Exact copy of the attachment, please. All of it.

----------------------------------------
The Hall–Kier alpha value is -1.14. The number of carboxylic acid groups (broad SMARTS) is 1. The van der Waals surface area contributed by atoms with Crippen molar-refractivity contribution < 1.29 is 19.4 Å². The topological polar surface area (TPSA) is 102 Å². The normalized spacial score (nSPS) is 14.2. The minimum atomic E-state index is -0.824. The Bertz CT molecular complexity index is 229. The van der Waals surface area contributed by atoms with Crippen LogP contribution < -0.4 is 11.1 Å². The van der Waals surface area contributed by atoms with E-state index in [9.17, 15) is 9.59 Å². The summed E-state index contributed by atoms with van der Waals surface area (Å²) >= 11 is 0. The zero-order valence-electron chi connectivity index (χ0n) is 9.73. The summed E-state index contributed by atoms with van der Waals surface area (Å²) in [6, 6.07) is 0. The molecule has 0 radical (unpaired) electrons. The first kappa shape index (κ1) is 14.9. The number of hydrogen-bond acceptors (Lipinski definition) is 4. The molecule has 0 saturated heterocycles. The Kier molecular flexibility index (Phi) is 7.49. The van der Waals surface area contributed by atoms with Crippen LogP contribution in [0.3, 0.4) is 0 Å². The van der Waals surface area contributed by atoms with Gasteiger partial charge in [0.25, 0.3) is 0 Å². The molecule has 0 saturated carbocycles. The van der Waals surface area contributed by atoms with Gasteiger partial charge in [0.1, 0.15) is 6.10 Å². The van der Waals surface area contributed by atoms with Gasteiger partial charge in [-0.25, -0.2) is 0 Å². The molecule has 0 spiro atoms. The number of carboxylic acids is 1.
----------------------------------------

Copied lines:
The Hall–Kier alpha value is -1.14. The number of carboxylic acid groups (broad SMARTS) is 1. The van der Waals surface area contributed by atoms with Crippen molar-refractivity contribution < 1.29 is 19.4 Å². The topological polar surface area (TPSA) is 102 Å². The normalized spacial score (nSPS) is 14.2. The minimum atomic E-state index is -0.824. The Bertz CT molecular complexity index is 229. The van der Waals surface area contributed by atoms with Crippen LogP contribution < -0.4 is 11.1 Å². The van der Waals surface area contributed by atoms with E-state index in [9.17, 15) is 9.59 Å². The summed E-state index contributed by atoms with van der Waals surface area (Å²) >= 11 is 0. The zero-order valence-electron chi connectivity index (χ0n) is 9.73. The summed E-state index contributed by atoms with van der Waals surface area (Å²) in [6, 6.07) is 0. The molecule has 0 radical (unpaired) electrons. The first kappa shape index (κ1) is 14.9. The number of hydrogen-bond acceptors (Lipinski definition) is 4. The molecule has 0 saturated heterocycles. The Kier molecular flexibility index (Phi) is 7.49. The van der Waals surface area contributed by atoms with Crippen LogP contribution in [0.3, 0.4) is 0 Å². The van der Waals surface area contributed by atoms with Gasteiger partial charge in [0.25, 0.3) is 0 Å². The molecule has 0 saturated carbocycles. The van der Waals surface area contributed by atoms with Gasteiger partial charge in [0.1, 0.15) is 6.10 Å². The van der Waals surface area contributed by atoms with Gasteiger partial charge in [-0.25, -0.2) is 0 Å². The molecule has 0 spiro atoms. The number of carboxylic acids is 1.